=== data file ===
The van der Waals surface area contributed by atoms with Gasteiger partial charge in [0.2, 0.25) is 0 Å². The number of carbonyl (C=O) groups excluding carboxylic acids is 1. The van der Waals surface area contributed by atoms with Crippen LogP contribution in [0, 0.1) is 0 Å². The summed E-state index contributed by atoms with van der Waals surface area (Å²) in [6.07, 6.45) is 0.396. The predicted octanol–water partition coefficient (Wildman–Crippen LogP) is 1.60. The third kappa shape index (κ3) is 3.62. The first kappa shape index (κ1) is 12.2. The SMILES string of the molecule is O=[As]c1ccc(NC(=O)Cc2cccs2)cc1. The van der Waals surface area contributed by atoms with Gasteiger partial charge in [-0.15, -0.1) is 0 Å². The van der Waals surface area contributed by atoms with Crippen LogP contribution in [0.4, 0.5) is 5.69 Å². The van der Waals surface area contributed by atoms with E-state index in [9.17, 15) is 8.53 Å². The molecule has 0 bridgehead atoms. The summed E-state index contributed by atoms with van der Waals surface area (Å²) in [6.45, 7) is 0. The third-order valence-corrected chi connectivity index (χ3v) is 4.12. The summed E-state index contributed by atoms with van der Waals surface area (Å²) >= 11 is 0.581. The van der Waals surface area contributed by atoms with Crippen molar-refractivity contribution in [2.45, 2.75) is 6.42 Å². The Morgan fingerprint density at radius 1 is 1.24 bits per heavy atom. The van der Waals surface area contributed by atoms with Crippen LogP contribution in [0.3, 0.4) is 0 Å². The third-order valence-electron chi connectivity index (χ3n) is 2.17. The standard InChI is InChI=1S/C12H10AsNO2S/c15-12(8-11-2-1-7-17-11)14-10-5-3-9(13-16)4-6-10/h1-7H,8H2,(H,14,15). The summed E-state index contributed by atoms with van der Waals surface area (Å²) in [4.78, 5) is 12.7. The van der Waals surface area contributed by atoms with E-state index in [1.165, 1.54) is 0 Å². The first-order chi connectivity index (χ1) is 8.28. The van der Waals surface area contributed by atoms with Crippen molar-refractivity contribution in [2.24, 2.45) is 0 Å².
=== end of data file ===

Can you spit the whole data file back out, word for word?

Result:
The van der Waals surface area contributed by atoms with Gasteiger partial charge in [0.2, 0.25) is 0 Å². The number of carbonyl (C=O) groups excluding carboxylic acids is 1. The van der Waals surface area contributed by atoms with Crippen LogP contribution in [0, 0.1) is 0 Å². The summed E-state index contributed by atoms with van der Waals surface area (Å²) in [6.07, 6.45) is 0.396. The predicted octanol–water partition coefficient (Wildman–Crippen LogP) is 1.60. The third kappa shape index (κ3) is 3.62. The first kappa shape index (κ1) is 12.2. The SMILES string of the molecule is O=[As]c1ccc(NC(=O)Cc2cccs2)cc1. The van der Waals surface area contributed by atoms with Gasteiger partial charge in [-0.15, -0.1) is 0 Å². The van der Waals surface area contributed by atoms with Crippen LogP contribution in [0.4, 0.5) is 5.69 Å². The van der Waals surface area contributed by atoms with E-state index in [9.17, 15) is 8.53 Å². The molecule has 0 bridgehead atoms. The summed E-state index contributed by atoms with van der Waals surface area (Å²) in [6.45, 7) is 0. The third-order valence-corrected chi connectivity index (χ3v) is 4.12. The summed E-state index contributed by atoms with van der Waals surface area (Å²) >= 11 is 0.581. The van der Waals surface area contributed by atoms with Crippen molar-refractivity contribution in [2.45, 2.75) is 6.42 Å². The Morgan fingerprint density at radius 1 is 1.24 bits per heavy atom. The van der Waals surface area contributed by atoms with Crippen LogP contribution in [0.3, 0.4) is 0 Å². The third-order valence-electron chi connectivity index (χ3n) is 2.17. The standard InChI is InChI=1S/C12H10AsNO2S/c15-12(8-11-2-1-7-17-11)14-10-5-3-9(13-16)4-6-10/h1-7H,8H2,(H,14,15). The summed E-state index contributed by atoms with van der Waals surface area (Å²) in [4.78, 5) is 12.7. The van der Waals surface area contributed by atoms with E-state index in [1.165, 1.54) is 0 Å². The first-order chi connectivity index (χ1) is 8.28. The van der Waals surface area contributed by atoms with Crippen molar-refractivity contribution in [2.24, 2.45) is 0 Å².